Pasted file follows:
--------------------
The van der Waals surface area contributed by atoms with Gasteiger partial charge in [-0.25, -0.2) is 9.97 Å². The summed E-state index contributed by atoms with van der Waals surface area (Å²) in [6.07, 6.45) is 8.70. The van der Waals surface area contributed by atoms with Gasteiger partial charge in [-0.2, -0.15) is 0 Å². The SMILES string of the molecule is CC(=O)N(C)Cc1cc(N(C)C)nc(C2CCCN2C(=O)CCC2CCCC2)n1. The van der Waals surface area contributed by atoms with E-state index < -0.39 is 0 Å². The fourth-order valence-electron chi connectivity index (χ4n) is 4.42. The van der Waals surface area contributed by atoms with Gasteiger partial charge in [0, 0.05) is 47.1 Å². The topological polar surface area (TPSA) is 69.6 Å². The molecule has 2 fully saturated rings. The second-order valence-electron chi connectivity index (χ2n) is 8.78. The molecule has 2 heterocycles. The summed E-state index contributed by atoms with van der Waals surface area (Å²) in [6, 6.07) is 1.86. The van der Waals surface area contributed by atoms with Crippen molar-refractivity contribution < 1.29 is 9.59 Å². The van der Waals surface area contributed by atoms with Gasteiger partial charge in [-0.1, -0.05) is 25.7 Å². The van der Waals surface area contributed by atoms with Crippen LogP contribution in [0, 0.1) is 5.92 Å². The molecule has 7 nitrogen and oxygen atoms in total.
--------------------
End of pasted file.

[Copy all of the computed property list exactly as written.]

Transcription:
The van der Waals surface area contributed by atoms with Gasteiger partial charge in [-0.25, -0.2) is 9.97 Å². The summed E-state index contributed by atoms with van der Waals surface area (Å²) in [6.07, 6.45) is 8.70. The van der Waals surface area contributed by atoms with Gasteiger partial charge in [-0.2, -0.15) is 0 Å². The SMILES string of the molecule is CC(=O)N(C)Cc1cc(N(C)C)nc(C2CCCN2C(=O)CCC2CCCC2)n1. The van der Waals surface area contributed by atoms with E-state index < -0.39 is 0 Å². The fourth-order valence-electron chi connectivity index (χ4n) is 4.42. The van der Waals surface area contributed by atoms with Gasteiger partial charge in [0, 0.05) is 47.1 Å². The topological polar surface area (TPSA) is 69.6 Å². The molecule has 2 fully saturated rings. The second-order valence-electron chi connectivity index (χ2n) is 8.78. The molecule has 2 heterocycles. The summed E-state index contributed by atoms with van der Waals surface area (Å²) in [6, 6.07) is 1.86. The van der Waals surface area contributed by atoms with Crippen molar-refractivity contribution < 1.29 is 9.59 Å². The van der Waals surface area contributed by atoms with Gasteiger partial charge in [-0.1, -0.05) is 25.7 Å². The van der Waals surface area contributed by atoms with Crippen LogP contribution in [0, 0.1) is 5.92 Å². The molecule has 7 nitrogen and oxygen atoms in total.